Schoolprayer: A Community at War

A Mississippi mother of six sues her local school district to remove intercom prayer and Bible classes from the public schools. Christian community members rally against her to protect their time-honored tradition of religious practices in the schools. Both sides claim they are fighting for religious freedom. Read more below.

Emmy Award Winner documentary

‘The ACLU is to the Christian faith what the Nazi was to the Jew.’ Few viewers will fail to feel a chill when one stoic Mississippi resident proclaims. Evenhanded and never sensational, the film hold a mirror to religious intolerance and presents a complex, poignant and truly terrifying reflection.
David Bahr, TimeOut New York

A Mississippi mother of six sues her local school district to remove intercom prayer and Bible classes from the public schools. Christian community members rally against her to protect their time-honored tradition of religious practices in the schools. Both sides claim they are fighting for religious freedom.

In 1962 the Supreme Court ruled that school-sanctioned prayers and devotional Bible readings in public school classrooms are indisputably unconstitutional. This ruling is ignored every day, especially in the South.

Lisa Herdahl, is one woman who objects, and her case epitomizes the conflict. In her public school district, teachers have been leading children in Christian prayers and using the Bible as a history text. While Mrs. Herdahl accepts these practices in Sunday schools, she has sued to remove them from the taxpayer-supported school district of Pontotoc County. She is represented by attorneys from national civil liberties groups, while her opposition is supported by grassroots community donations and conservative Christian organizations.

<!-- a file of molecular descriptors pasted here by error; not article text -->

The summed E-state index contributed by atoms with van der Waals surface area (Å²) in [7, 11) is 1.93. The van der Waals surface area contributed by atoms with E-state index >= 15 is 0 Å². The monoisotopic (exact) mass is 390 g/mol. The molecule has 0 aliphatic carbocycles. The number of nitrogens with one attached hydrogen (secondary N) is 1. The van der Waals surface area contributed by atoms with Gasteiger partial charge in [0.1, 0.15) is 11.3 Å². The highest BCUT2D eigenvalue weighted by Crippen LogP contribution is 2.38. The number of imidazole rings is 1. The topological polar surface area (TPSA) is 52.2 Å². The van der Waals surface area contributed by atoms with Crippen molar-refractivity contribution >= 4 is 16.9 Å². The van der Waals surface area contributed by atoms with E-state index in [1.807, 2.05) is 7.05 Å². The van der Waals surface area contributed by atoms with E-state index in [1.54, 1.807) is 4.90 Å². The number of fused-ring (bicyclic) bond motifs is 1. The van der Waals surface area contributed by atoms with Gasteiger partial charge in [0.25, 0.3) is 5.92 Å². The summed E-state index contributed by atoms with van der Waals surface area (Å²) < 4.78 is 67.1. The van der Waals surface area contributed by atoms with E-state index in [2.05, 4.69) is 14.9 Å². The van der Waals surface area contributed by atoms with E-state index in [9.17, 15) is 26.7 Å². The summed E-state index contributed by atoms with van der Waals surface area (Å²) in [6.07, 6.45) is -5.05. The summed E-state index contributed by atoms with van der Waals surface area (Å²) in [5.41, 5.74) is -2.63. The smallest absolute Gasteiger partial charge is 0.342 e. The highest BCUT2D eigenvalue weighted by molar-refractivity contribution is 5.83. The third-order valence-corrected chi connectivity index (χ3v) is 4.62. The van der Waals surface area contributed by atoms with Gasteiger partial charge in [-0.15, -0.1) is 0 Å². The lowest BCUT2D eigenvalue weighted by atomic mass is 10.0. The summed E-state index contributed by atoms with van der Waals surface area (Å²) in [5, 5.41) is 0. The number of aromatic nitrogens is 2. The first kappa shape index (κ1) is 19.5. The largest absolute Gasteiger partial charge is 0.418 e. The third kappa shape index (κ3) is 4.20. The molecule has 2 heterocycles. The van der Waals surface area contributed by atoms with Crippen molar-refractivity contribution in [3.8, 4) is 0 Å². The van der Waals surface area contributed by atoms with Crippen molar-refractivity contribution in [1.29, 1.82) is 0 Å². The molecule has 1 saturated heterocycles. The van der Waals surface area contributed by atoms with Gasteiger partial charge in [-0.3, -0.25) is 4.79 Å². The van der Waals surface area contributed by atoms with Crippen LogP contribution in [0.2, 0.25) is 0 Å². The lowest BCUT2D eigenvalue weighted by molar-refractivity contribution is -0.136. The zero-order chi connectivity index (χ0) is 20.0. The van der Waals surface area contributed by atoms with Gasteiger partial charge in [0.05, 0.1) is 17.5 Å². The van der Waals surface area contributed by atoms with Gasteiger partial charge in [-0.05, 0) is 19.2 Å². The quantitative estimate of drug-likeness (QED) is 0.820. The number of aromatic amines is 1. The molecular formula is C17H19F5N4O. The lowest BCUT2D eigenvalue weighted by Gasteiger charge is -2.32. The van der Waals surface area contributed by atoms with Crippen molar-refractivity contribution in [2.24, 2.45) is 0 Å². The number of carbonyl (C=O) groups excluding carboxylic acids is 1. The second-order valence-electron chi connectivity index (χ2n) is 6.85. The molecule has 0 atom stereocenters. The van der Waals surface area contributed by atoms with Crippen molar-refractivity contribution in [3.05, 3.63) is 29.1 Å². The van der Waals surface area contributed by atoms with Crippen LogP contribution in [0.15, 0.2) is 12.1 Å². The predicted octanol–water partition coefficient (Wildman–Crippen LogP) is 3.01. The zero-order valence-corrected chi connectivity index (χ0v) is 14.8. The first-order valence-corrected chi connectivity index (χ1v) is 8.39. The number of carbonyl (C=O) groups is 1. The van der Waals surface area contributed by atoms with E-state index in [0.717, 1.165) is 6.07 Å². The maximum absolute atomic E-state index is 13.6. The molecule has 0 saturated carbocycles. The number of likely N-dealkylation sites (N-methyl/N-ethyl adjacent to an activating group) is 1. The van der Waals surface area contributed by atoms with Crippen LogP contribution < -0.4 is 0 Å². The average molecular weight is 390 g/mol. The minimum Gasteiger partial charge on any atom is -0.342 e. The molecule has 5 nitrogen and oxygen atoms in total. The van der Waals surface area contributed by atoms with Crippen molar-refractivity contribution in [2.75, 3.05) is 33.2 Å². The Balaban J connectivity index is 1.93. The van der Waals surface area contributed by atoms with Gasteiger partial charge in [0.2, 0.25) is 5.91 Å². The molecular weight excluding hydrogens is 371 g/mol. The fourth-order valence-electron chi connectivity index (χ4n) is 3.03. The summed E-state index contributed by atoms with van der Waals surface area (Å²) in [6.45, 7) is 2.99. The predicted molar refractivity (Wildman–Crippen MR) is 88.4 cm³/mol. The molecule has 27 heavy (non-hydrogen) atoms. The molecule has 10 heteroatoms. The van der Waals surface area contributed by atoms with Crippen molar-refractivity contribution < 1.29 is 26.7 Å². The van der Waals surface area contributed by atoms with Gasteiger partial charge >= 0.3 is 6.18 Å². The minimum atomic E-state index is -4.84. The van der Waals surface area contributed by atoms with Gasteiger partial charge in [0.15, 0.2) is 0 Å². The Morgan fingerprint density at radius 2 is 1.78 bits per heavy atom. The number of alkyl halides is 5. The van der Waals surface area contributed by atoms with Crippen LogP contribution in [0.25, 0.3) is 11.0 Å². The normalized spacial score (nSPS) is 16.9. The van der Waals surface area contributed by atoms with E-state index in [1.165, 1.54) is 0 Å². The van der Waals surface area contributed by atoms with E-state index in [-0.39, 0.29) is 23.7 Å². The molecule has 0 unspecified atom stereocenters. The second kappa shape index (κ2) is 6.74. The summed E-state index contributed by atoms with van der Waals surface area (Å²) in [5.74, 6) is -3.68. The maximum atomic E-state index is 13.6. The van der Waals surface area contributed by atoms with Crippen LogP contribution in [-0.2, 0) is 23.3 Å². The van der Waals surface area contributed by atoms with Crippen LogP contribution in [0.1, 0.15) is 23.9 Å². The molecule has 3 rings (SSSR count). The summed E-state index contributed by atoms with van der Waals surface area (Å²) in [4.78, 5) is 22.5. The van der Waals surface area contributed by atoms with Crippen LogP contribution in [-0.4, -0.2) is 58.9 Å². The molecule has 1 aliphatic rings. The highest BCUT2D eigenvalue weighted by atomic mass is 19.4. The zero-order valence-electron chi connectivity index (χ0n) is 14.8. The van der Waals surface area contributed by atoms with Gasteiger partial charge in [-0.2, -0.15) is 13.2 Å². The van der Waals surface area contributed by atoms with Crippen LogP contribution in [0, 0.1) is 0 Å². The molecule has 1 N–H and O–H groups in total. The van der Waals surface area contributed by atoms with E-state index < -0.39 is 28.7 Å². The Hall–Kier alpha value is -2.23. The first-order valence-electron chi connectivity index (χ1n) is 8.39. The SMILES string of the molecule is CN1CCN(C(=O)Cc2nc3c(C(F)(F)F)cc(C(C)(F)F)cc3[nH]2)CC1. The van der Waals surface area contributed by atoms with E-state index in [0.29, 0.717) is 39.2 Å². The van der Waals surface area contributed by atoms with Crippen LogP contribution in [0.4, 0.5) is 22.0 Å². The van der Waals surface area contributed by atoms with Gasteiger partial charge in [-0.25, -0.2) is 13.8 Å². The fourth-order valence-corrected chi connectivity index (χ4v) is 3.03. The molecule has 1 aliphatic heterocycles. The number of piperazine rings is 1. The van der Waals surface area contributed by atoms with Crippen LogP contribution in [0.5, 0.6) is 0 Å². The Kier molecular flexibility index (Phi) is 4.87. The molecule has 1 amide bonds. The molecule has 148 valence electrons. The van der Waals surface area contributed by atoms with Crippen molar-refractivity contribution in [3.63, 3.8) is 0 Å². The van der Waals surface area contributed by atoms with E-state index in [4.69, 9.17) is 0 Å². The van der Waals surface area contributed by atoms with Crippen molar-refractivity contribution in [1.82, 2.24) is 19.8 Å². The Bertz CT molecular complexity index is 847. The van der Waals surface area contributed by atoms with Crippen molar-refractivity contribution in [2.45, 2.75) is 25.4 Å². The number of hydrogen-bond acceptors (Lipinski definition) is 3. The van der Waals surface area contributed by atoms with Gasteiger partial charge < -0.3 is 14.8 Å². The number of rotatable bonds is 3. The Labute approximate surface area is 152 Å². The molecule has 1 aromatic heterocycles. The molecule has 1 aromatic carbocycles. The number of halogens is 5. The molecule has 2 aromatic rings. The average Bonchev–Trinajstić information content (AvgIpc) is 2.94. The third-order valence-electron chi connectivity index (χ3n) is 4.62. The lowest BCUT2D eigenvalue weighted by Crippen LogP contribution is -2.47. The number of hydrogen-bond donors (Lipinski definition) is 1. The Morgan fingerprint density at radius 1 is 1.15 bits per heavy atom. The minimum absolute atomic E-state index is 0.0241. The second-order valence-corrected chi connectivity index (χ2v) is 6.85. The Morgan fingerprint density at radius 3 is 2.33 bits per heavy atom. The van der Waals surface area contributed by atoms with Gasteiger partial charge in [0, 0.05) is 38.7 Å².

Directed by:
Slawomir Grunberg

Produced by:
Slawomir Grunberg & Ben Crane

In association with:
Independent Television Service (ITVS)

Executive Producer:
James T. Yee (ITVS)

Jason Longo

Written by:
Ben Crane

Associate Producer:
Jane Greenberg

Slawomir Grunberg

Jason Longo

Additional Sound:
Jane Greenberg

Post Production Assistant:
Brian Truglio

Dr. Robert Alley, Dr. Jon Butler, Dr. Ronald Flowers, Dr. Isaac Kramnick, Dr. T.W. Lewis, III, Dr. Albert Mohler, Jr., Dr. Laurence Moore, Dr. Jacob Neusner, Dr. Nanette Roberts & Thayer Warshaw

Closed Captioning:
Pillar to Post

Pre-recorded Video Supplied By:
CBS News Archives
Cable News Network, Inc.

Special Thanks:
Terry Abernethy, Cherry Creek MB Church, Russell Cook, Ecru Baptist Church, Experimental TV Center, Grace Assembly of God, John Simon Guggenheim Foundation, David Helms, Sherry Miller Hocking, Jef Judin, Joseph Leeming, Allie Martin, Rob McDuff, Larry Miller, Jill Montgomery, Mississippi Educational Network, North Pontotoc Attendance Center, Brother Joe Shelton, David Simpson, Teleproductions Resource Center, University of Mississippi, Thaxton United Methodist Church, Victory Baptist Church & Jerry Williams

“Let Us Pray”
written and performed by Billy Nelson

Major Funding For This Program Provided By:
Corporation for Public Broadcasting

Additional Funding Provided By:
The Soros Documentary Fund
The New York State Council on the Arts


• Screen Justice – Documentary Films on Law and Society, University of the District of Columbia, Washington DC – screening and Q&A with director, 2006

• The Dean William Parks Colloquium at Christopher Newport University, VA – screening and Q&A with director, 2005

• Human Rights in Film IFF, Helsinki Foundation for Human Rights, 2001

• X International Documentary Film Festival Portugal, 1999

• Louisville Film and Video Festival Louisville, KY, 1999

• Athens International Film and Video Festival Athens, Greece, 1999

• Human Rights Watch Film Festival, 1999

• New York Lower East Side Film Festival, 1999